A parent-teacher organization (PTO) and other nonprofit organizations operate under section 501(c)(3) of the US Internal Revenue Code (IRC). Therefore, organizations that meet the requirements of section 501(c)(3) are exempt from federal income tax.
Venmo is a mobile payment service. It’s one of this generation’s most used payment methods, so it can make fundraising much more manageable.
The question is, can 501(c)(3) organizations like PTOs use Venmo?
No, Venmo doesn’t officially support nonprofit organizations to this day. So, you can’t set up an account specifically for your 501(c)(3) organization.
However, Venmo is currently running closed beta tests with some nonprofit organizations. That means we might see this option coming shortly.
So, is there a way you can still use Venmo? Can you use a personal or business Venmo account? Is there any way around it?
In today’s post, we’ll tell you everything you need to know about this topic. Stick around!
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- Can a Non-Profit Have a Venmo Account?
- Problems With Using a Personal Venmo Account for Donations
- Using Third-Party Platforms to Receive Venmo Donations
- Will Venmo Support 501(c)(3) Organizations in the Future?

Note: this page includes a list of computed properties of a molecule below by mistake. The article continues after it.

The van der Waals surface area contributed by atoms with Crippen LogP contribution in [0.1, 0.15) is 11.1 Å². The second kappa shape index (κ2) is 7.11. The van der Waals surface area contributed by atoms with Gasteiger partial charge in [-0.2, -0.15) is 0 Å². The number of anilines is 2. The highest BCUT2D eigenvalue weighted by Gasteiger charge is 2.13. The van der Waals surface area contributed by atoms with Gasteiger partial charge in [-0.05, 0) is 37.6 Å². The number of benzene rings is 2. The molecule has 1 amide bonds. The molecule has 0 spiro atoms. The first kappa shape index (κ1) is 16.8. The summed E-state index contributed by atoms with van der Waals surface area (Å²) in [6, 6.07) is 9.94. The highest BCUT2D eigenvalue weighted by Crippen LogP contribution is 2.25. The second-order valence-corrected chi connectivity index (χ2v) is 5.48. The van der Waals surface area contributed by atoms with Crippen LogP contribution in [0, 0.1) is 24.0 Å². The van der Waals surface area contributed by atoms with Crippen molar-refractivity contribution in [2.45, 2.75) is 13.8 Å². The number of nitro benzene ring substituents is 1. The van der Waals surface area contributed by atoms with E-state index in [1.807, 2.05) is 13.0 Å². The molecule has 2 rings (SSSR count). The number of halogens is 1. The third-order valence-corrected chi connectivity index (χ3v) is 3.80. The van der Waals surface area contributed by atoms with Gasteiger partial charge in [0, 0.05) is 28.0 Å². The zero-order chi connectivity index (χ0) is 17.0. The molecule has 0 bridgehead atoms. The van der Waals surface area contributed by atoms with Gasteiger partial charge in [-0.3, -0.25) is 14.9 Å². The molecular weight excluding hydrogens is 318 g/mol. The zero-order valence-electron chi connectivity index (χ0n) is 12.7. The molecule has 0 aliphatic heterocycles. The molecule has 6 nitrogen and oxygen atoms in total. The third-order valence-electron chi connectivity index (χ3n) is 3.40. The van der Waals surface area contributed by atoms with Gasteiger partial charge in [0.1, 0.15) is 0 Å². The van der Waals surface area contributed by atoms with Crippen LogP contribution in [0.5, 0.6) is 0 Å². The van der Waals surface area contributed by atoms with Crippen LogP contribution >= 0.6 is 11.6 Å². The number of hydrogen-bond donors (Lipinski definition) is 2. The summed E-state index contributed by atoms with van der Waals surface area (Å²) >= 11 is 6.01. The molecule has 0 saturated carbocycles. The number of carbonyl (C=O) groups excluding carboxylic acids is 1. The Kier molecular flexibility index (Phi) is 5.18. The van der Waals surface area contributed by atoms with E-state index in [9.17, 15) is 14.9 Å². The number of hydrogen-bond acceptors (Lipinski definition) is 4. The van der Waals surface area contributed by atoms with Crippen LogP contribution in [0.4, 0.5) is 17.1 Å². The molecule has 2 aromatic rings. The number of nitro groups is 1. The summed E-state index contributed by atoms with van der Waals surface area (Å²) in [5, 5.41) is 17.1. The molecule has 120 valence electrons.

- To Sum Up
Can a Non-Profit Have a Venmo Account?
Venmo is a digital wallet that provides a quick, safe, and convenient way to instantly send or receive money. 501(c)(3) organizations can benefit from using Venmo’s features because it will make donations much more effortless.
Unfortunately, Venmo doesn’t currently support the option to create an account for a nonprofit organization. It only supports peer-to-peer transactions.
Using a personal Venmo account to receive funds for your organization is against the terms and conditions of Venmo. You’ll be risking getting banned, and your funds will be frozen.
You can create a business account instead. Your organization is considered a business, after all.
Problems With Using a Personal Venmo Account for Donations
A personal Venmo account doesn’t have the features that you need to use for your nonprofit. So, unless an official feature is released, it’s best if you don’t use a personal Venmo.
Using a personal Venmo can lead to several problems. It will cause many inconveniences for both parties.
In order to accept online donations, you’ll need to be able to issue tax-compliant receipts. This isn’t an option in personal Venmo accounts.
The donors need to receive proof of transactions to claim the donation on their tax returns. Personal accounts don’t support this feature. This can lead to various issues, including the risk of revoking your 501(c)(3) license.
Venmo has a weekly transaction limit, meaning that you’ll be limited to a certain number of transactions and a certain amount of money per week.
This can cause a lot of inconvenience for donors. It’s not a good idea to ask donors to divide their big donations into smaller ones.
Even worse, donors might have to wait until the following week to send their donations. The hassle the donors will go through will definitely lead to fewer donations being sent to your organization.
Recurring Payment Isn’t Available
Your organization won’t have recurring payments featured. Regular payments are far more beneficial to your organization than the standard one-time donations.